Oral Traditions and Epics of Central Asia

By UNESCO and ICHCAP – PDF

Foreword

The Silk Road, which acted as a conduit between civilizations in the past, is once again coming under the spotlight within UNESCO as well as the international community as a practical means to resolve the clash of civilizations and to advance the rapprochement of cultures. Along with this development, anticipation for the role of Central Asian countries as a collective platform for intercultural communication is higher than ever. The nomadic culture of the Central Asian steppes was cosmopolitan as it accepted influences from Manichaeism, Islam, and Buddhism on top of indigenous shamanistic or animistic traditions. Such cultural wisdom and experience should be applied to great efficacy in the resolution of conflicts between civilizations in the world today.

Since the adoption of the UNESCO Convention for the Safeguarding of the Intangible Cultural Heritage in 2003 and the subsequent establishment of ICHCAP in Korea, we have worked to construct a cooperative network with Central Asian nations to safeguard intangible cultural heritage in the region. In 2015, ICHCAP, IICAS, and the National Commission of the Republic of Uzbekistan for UNESCO co-organized an international symposium, gathering leading experts and scholars in the region, with the topic of ‘oral traditions and epics’ to uncover more profound issues on ICH in the region. As the nomadic tribes of Central Asia have always been migratory, oral traditions have been the core means of intergenerational transmission in their culture. Since ancestral cultural practices and wisdom have been transmitted across generations orally, it is crucial to discuss these issues for safeguarding living heritage in Central Asia.

It is my pleasure to publish the papers from the symposium, which played a role in rediscovering the value of oral traditions and epics in Central Asia and the Silk Road, for people interested in this area. Also, it is my sincere hope that this activity will have positive effects on safeguarding and raising awareness on ICH in the region.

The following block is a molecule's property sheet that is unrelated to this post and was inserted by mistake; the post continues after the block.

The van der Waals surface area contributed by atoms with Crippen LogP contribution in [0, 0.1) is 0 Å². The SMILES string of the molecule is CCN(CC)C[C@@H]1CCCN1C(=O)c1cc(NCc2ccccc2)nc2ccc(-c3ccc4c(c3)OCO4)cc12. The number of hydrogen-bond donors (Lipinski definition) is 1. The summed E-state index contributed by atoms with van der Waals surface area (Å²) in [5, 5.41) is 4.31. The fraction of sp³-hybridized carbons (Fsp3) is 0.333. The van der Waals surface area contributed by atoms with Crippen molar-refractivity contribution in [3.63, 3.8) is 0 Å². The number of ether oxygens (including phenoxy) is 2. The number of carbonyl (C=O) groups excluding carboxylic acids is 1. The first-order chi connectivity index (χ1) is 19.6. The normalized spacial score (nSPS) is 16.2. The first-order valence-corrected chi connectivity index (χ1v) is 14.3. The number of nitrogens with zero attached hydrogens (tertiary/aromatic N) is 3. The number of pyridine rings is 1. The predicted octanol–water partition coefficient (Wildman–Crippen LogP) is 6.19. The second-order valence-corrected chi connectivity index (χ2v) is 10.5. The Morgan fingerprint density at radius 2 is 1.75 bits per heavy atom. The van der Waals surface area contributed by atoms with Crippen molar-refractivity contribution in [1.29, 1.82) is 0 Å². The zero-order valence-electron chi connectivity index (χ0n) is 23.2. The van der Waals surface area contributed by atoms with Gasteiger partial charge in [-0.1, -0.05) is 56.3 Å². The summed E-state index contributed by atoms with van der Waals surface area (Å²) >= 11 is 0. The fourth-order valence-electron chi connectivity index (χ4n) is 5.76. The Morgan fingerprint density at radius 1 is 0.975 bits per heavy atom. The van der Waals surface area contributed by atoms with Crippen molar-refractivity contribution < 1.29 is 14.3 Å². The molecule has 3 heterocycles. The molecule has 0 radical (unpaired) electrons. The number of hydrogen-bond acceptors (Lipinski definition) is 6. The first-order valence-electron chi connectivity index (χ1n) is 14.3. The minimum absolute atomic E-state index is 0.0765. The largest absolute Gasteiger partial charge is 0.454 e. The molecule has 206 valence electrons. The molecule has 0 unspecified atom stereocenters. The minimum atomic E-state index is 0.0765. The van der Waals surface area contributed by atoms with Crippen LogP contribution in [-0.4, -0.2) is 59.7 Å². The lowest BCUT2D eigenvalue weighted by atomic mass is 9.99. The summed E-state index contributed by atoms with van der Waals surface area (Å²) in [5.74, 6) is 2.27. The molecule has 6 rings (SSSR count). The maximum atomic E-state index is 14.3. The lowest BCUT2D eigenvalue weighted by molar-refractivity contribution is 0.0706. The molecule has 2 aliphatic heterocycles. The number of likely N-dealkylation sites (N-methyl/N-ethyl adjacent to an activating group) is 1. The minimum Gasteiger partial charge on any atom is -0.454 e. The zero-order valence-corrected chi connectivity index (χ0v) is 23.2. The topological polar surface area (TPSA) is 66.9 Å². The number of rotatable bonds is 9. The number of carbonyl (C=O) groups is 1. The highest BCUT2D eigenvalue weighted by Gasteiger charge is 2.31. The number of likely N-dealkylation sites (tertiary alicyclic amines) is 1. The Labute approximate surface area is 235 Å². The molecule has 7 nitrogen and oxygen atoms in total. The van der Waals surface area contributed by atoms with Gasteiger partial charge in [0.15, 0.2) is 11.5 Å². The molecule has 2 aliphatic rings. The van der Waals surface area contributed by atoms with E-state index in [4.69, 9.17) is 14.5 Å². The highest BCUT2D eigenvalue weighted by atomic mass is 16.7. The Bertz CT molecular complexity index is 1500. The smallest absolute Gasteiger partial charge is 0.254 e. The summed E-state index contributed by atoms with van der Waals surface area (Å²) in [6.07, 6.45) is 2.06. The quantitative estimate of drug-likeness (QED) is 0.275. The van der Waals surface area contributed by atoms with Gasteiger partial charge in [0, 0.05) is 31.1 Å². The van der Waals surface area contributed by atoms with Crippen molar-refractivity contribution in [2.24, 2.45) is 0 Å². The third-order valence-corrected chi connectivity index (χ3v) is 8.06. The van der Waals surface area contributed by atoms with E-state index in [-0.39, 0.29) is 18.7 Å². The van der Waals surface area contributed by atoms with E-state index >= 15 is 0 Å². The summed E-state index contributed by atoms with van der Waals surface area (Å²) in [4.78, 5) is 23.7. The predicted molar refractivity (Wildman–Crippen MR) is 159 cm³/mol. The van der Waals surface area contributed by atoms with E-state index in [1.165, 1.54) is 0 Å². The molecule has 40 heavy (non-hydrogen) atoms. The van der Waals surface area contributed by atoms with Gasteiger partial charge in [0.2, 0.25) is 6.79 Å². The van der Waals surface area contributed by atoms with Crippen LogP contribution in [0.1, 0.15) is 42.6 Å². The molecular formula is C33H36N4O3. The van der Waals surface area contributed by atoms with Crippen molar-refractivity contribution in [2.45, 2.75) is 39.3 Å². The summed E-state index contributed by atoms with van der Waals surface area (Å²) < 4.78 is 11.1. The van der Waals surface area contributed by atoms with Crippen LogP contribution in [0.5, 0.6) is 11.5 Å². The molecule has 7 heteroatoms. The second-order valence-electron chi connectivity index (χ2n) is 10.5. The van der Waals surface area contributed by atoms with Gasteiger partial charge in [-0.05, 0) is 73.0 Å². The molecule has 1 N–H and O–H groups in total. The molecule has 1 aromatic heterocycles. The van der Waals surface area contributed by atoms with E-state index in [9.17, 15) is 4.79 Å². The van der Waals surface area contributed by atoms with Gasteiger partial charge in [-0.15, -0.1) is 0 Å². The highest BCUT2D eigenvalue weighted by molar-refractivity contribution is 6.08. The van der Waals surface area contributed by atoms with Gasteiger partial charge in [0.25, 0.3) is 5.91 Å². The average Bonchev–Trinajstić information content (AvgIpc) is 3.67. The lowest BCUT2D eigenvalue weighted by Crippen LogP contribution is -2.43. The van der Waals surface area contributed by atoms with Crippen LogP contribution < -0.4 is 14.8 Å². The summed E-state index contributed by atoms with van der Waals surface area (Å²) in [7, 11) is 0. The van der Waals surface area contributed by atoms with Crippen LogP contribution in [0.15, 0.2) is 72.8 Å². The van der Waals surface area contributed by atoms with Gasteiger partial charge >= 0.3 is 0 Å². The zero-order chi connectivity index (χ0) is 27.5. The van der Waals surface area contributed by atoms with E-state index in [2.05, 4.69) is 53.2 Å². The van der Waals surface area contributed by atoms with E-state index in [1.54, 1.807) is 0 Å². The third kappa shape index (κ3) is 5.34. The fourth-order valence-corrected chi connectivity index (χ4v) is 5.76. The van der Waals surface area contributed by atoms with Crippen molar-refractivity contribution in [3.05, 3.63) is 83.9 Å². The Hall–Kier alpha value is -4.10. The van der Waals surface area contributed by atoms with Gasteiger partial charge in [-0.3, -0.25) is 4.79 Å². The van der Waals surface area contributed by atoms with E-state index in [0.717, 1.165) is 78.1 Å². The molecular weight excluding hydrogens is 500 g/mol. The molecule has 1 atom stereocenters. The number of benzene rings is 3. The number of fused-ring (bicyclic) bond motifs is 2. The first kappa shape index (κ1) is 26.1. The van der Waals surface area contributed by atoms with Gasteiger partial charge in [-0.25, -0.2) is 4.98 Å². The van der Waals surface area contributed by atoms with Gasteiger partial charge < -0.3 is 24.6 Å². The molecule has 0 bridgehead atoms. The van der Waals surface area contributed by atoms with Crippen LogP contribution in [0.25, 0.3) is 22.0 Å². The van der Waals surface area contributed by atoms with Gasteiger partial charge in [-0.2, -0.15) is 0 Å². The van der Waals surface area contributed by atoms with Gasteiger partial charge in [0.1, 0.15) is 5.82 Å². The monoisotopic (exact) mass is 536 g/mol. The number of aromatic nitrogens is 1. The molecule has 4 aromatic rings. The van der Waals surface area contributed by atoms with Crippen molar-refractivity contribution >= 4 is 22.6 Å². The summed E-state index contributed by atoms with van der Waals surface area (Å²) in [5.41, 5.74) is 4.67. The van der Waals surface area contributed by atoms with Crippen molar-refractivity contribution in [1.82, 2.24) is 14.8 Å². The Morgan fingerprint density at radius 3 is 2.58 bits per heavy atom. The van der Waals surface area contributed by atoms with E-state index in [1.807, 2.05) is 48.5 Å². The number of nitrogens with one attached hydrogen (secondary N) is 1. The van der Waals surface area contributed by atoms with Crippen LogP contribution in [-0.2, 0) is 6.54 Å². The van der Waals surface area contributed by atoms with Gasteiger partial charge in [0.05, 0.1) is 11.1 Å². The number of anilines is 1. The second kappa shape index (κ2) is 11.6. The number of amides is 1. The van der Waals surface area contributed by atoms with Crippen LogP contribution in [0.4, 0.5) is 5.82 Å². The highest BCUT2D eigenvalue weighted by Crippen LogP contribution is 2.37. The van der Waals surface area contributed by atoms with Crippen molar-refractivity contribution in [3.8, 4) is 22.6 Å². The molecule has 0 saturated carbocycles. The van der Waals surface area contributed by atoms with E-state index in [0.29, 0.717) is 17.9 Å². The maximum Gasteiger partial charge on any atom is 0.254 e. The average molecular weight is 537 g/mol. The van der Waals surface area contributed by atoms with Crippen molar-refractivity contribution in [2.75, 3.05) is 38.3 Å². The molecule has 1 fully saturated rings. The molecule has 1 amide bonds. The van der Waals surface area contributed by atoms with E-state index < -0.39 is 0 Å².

Once again, I thank the experts and scholars who contributed their papers to help raise pride in our heritage, and Dr. Pilho Park, Director of IICAS; Mr. Alisher Ikramov, Secretary-General of the National Commission of the Republic of Uzbekistan for UNESCO; and the dedicated staff members who worked hard to make this publication possible.

Contents

  1. The Characteristic Features of the Oral Tradition and Dastan as Elements of the Intangible Cultural Heritage of Central Asia by Rustambek Abdullayev
  2. Small Epics as an Important Element of Oral Epic Creativity of the Kyrgyz People by Chinara Beksultanova
  3. Restoring Lost Memories and Intangible Cultural Heritage Through Eurasian Epics by Eunkyung Oh
  4. Trilogy of the Epic ‘Manas. Semetey. Seytek’ as National Identity of the Kyrgyz People by Asel Isaeva
  5. Elements of Ethnic Identity and Epic Stories of Kazakhstan by Sabira Kulsariyeva
  6. The Value of Oral and Traditional Heritage of Kazakhstan and the Great Silk Road by Bazaraly Muptekeyev & Aliya Sabirova
  7. Epic Traditions in Turkmenistan: ‘The Turkmen Epic Art of ‘Gorogly’ by Geldimyrat Muhammedov
  8. Current Status and Safeguarding Measures of Oral Traditions and Epics in Mongolia by Urtnasan Norov
  9. Oral Folklore in Uzbekistan: Focusing on Narrative Art by Urazali Tashmatov
  10. The Condition of Oral Traditions and Epics in Tajikistan and Efforts to Safeguard Them by Faroghat Azizi & Burkhon Saifutdinov
  11. Epic Stories that Bridge the Ancient and Present Worlds in Tajikistan by Lola Hojiboeva
  12. Epic Tradition and Epic Novel ‘Alpomish’ by Jabbor Eshonkulov

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